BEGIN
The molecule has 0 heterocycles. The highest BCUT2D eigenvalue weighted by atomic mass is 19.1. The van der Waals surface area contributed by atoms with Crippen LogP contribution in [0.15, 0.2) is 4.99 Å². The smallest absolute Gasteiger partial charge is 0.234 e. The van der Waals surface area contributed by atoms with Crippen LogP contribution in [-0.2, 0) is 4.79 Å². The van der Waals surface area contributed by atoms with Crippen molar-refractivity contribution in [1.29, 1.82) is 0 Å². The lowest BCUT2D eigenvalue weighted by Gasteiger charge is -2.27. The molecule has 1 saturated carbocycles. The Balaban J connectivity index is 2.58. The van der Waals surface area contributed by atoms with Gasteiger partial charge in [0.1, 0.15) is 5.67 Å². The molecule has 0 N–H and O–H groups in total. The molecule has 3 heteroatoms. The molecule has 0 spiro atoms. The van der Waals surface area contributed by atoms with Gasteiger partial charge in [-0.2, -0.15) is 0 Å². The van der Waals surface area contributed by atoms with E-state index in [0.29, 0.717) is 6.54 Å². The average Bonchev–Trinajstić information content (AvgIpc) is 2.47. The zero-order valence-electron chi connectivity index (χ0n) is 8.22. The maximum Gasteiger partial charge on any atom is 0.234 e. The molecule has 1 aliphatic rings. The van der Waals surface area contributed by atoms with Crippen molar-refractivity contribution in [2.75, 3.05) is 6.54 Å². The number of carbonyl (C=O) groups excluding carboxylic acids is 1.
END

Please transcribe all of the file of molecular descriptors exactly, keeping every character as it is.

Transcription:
The molecule has 0 heterocycles. The highest BCUT2D eigenvalue weighted by atomic mass is 19.1. The van der Waals surface area contributed by atoms with Crippen LogP contribution in [0.15, 0.2) is 4.99 Å². The smallest absolute Gasteiger partial charge is 0.234 e. The van der Waals surface area contributed by atoms with Crippen LogP contribution in [-0.2, 0) is 4.79 Å². The van der Waals surface area contributed by atoms with Crippen molar-refractivity contribution in [1.29, 1.82) is 0 Å². The lowest BCUT2D eigenvalue weighted by Gasteiger charge is -2.27. The molecule has 1 saturated carbocycles. The Balaban J connectivity index is 2.58. The van der Waals surface area contributed by atoms with Gasteiger partial charge in [0.1, 0.15) is 5.67 Å². The molecule has 0 N–H and O–H groups in total. The molecule has 3 heteroatoms. The molecule has 0 spiro atoms. The van der Waals surface area contributed by atoms with Gasteiger partial charge in [-0.2, -0.15) is 0 Å². The van der Waals surface area contributed by atoms with E-state index in [0.29, 0.717) is 6.54 Å². The average Bonchev–Trinajstić information content (AvgIpc) is 2.47. The zero-order valence-electron chi connectivity index (χ0n) is 8.22. The maximum Gasteiger partial charge on any atom is 0.234 e. The molecule has 1 aliphatic rings. The van der Waals surface area contributed by atoms with Crippen molar-refractivity contribution in [2.75, 3.05) is 6.54 Å². The number of carbonyl (C=O) groups excluding carboxylic acids is 1.